Halo 2 was the video game that became a game changer. Released in 2004, it connected players across the world at the click of a button, allowing users of Microsoft’s Xbox console to voice chat, play different game modes or even challenge complete strangers.
Today, game developers are tantalisingly close to another watershed moment: the advent of “cloud gaming”. Thanks to improvements in telecommunications and data storage, significant computing power is no longer required on a local device; instead, games can be streamed from a data centre directly to a smartphone.
For the 2.7bn active gamers worldwide, cloud services like these promise unfettered access to thousands of digitally stored games — titles that previously could only have been played on a console or high-spec gaming computer. And this is just the beginning. In an arms race to bring new games to market, companies are experimenting with cloud-enabled features and designs.
It is an escalation that has been driven by soaring demand during Covid lockdowns. “As a result of the pandemic, we pulled forward about three to four years of video game adoption in the US,” says Brian Nowak, a managing director at Morgan Stanley Research who covers the US internet industry. In pandemic-hit 2020, the number of Americans playing games increased by 50m, compared with growth of 11m in a typical year.
Yet the need to pay a few hundred dollars for a console had previously been “a point of friction” in moves to encourage more people to play video games, explains Nowak.
Now, tech giants look at the sudden increase in housebound gamers and the growing market for cloud gaming, and see an opportunity to cash in. According to data group Grand View Research, the market for cloud-based gaming is expected to expand at a compound annual growth rate of 48.2 per cent between 2021-27, to reach $7.24bn.
Already, the near duopoly of Microsoft and Sony in the gaming console business has come up against stiff competition in the cloud, where their streaming products — Xbox Game Pass and PlayStation Now — must contend with new entrants such as Amazon’s Luna and Google’s Stadia.
Even the chipmaker Nvidia, whose graphics processing units provide the basic architecture for much of the industry’s products, decided to shore up its position in the PC gaming market by launching its own online streaming platform, GeForce NOW, in 2020. Nvidia has more than two dozen data centres delivering a library of 2,000 games to its users.
However, it is not just the usual suspects looking to move into this space. Facebook stands to gain from the cloud as it will be able to render more complex games than is currently possible through its web app, suggests Jason Rubin, the social media platform’s vice-president of play.
He adds that Facebook’s 300m gamers are less likely to think of the social networking site as a place to download and install apps, whereas streaming would be suited to how users interact with the platform across different devices.
At video game publisher Ubisoft, “cross-progression will be a feature in our games going forward”, says Chris Early, its vice-president of partnerships and revenue. “You could begin streaming from your work computer on Stadia and then load it up on your PC later when you are home.”
This has led Ubisoft into a partnership with Amazon to offer its content through a dedicated channel on Luna — a strategy aimed at meeting consumers where they are.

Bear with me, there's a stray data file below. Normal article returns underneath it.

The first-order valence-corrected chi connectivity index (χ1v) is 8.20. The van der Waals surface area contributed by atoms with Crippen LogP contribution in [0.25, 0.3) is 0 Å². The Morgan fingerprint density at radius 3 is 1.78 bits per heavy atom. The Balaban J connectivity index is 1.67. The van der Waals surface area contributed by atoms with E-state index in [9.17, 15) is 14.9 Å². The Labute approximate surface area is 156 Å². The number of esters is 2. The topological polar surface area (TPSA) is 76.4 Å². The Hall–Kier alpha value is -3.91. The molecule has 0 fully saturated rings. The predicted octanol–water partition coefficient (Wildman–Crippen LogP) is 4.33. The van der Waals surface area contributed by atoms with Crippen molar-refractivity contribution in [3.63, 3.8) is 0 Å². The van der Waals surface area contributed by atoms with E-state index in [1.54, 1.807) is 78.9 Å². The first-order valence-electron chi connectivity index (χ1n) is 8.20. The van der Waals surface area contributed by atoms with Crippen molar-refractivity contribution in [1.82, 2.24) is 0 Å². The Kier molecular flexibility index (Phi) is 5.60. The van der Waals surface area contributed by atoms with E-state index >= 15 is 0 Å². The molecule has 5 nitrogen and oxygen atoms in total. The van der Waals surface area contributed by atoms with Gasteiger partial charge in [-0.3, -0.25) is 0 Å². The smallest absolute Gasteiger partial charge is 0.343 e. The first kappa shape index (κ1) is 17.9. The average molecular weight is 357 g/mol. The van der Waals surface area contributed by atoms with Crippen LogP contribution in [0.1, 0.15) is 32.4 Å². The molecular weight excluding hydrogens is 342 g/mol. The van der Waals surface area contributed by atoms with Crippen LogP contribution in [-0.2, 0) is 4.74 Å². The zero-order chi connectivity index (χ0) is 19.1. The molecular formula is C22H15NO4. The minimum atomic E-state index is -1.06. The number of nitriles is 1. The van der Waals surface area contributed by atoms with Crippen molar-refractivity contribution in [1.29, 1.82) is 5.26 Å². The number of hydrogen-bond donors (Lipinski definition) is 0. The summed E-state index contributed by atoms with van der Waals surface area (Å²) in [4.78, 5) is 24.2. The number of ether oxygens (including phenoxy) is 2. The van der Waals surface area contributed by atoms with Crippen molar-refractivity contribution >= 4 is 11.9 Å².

If successful, these cloud platforms could bring about a change in the industry, says Nowak, as games publishers will demand better unit economics from companies — primarily Microsoft and Sony — than the 30 per cent cut they charge to run games on their consoles. Amazon says Luna will add more game channels “in the coming months”.
Meanwhile, the console makers are looking to strengthen their offerings.
Microsoft’s strategy is threefold: content, community and cloud, according to Kareem Choudhry, corporate vice-president of gaming cloud.
With the recent $7.5bn acquisition of publisher ZeniMax, Microsoft has buttressed its arsenal of in-house creative studio teams from 15 to 23. “Having a staple of first-party content is critical to our success,” says Tim Stuart, Xbox chief financial officer, “not unlike how Netflix might think of [TV series] Orange is the New Black or Stranger Things”,
Indeed, premium content has been the driving force in converting 18m of Xbox Live’s 100m active monthly users to Game Pass subscribers. Their increased engagement is an invaluable resource in its own right, as user data has already inspired in-game improvements, such as touch controls for mobile devices.
This feeds into the community-building element: what Rubin calls “a superpower.” Beyond the regular pool of gamers, there are a further 400m people who watch or discuss games on Facebook. Gaming companies see these communities as largely untapped markets waiting to be explored.
But even with all this technology, “it is still really hard to make good games”, says Nowak. He points to last month’s departure of Assassin’s Creed co-creator Jade Raymond from her role as head of Stadia’s creative studios after Google closed its in-house game development unit. “The only way these cloud gaming platforms are going to take off is if you have differentiated content that you can’t get anywhere else,” he says.
That is why streaming services must offer truly cloud-native games, where the extra computational power is leveraged to create “smarter and longer-lasting interactions with AIs that remember you”, argues Ubisoft’s Early. There is enormous potential for “choose-your-own-adventure” narratives, where the game reacts to your real-time choices.
However, it will take a blockbuster on a par with Halo 2 to showcase the cloud as a tool for innovation in game design — rather than simply another distribution mechanism.